Hemangioma. hemangioma of infancy is a benign self-involuting tumor (swelling or growth) of endothelial cells, the cells that line blood vessels. It usually appears during the first weeks of life and resolves by age 10. In infancy, it is the most common tumor. The word "hemangioma" comes from the Greek haema- (αίμα), "blood"; angeio (αγγείο), "vessel"; -oma (-ωμα), "tumor".~wikipedia.
By the end of the first week of life for the Mudget, I noticed a little red mark on his cheek. I thought nothing of it, figuring he scratched his face. By week 2, it had gotten a little bigger but nothing to squawk at. By his 4th week, his pediatrician had referred us to Boston Children’s Hospital Vascular Specialist, Dr. Arin Greene. “It’s a combination hemangioma. Let’s keep an eye on it.” Ok. We set up the next appointment for a few months and left. Kyle and I went home and began to search the web. Bad idea.
We came across the worst of the worst scenarios of children with hemangiomas covering their eyes, noses, mouths, 80% of their faces. Now of course we panicked. What is poor Mudget going to have to face, literally. The hemangioma is on his left cheek. Visible to all.
So after we get through the initial shock of what it may turn into, Kyle starts laughing. And so it began. The jokes about the big, ugly cheek.
As the Mudget got older, the hemangioma grew. In fact, by 8 months or so, it was huge and red and raised. But he was still an incredibly cute child with these big, blue bedroom eyes and a totally easygoing personality. So it made it a little easier. Of course his grandparents didn’t like that we mocked it, but frankly we could either cry or laugh. And we chose the latter. Even sending him to daycare with a shirt we had made, “Yes, I have a big ugly cheek.”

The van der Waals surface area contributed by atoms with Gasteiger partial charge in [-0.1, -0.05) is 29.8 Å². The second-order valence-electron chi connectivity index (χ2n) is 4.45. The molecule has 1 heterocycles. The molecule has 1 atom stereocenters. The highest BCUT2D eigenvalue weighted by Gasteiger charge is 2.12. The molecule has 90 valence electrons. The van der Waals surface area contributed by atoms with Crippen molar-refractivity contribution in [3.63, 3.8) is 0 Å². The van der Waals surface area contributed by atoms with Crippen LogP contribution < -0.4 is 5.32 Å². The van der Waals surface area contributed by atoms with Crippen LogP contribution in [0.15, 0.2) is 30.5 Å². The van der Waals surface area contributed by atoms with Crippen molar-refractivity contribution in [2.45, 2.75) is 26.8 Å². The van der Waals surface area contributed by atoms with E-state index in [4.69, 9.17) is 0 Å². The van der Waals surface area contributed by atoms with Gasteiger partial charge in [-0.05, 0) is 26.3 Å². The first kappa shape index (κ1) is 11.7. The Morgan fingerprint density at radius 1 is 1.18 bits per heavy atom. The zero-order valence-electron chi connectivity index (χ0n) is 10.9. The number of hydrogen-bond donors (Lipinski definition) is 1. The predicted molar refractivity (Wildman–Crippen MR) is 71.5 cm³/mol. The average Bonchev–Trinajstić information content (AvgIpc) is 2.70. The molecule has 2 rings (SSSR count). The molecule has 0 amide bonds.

We must have driven up to Boston at least 4 times his first year. Dr. Greene informed us that most hemangiomas will eventually go away by 12 years old and if not, that we could pursue steroid treatments and/or surgery usually by the age of 3 or 4 because that is when they develop self image. And if your child had to have something, let it be a hemangioma because it can heal itself. Mudget always fell on the cusp of needing treatment. We just keep waiting it out.
One of the things that amazed me was how Booger never noticed or said anything about Mudget's big cheek, until he was four and was in preschool. Presumable because his friends noticed it and would ask him. And because from the beginning, we called it an angel kiss to kids who asked Booger also explained it to them that way as well... calling it "his angel fish kiss."
Now that Mudget is 3, he has an 80% chance of having surgery, which is outpatient. It has involuted, gone down, significantly but his face is still asymmetrical. And people are still asking what does he have in his mouth? Or did he fall? Kyle has just finally started saying, “it’s a tumor” and people shut right up. So if your child has a hemangioma, talk to your pediatrician. Be wary of the website when you look it up. They are incredibly informative but the pictures may scare you. Decide to laugh or cry, then call me and I will make your child his or her own shirt.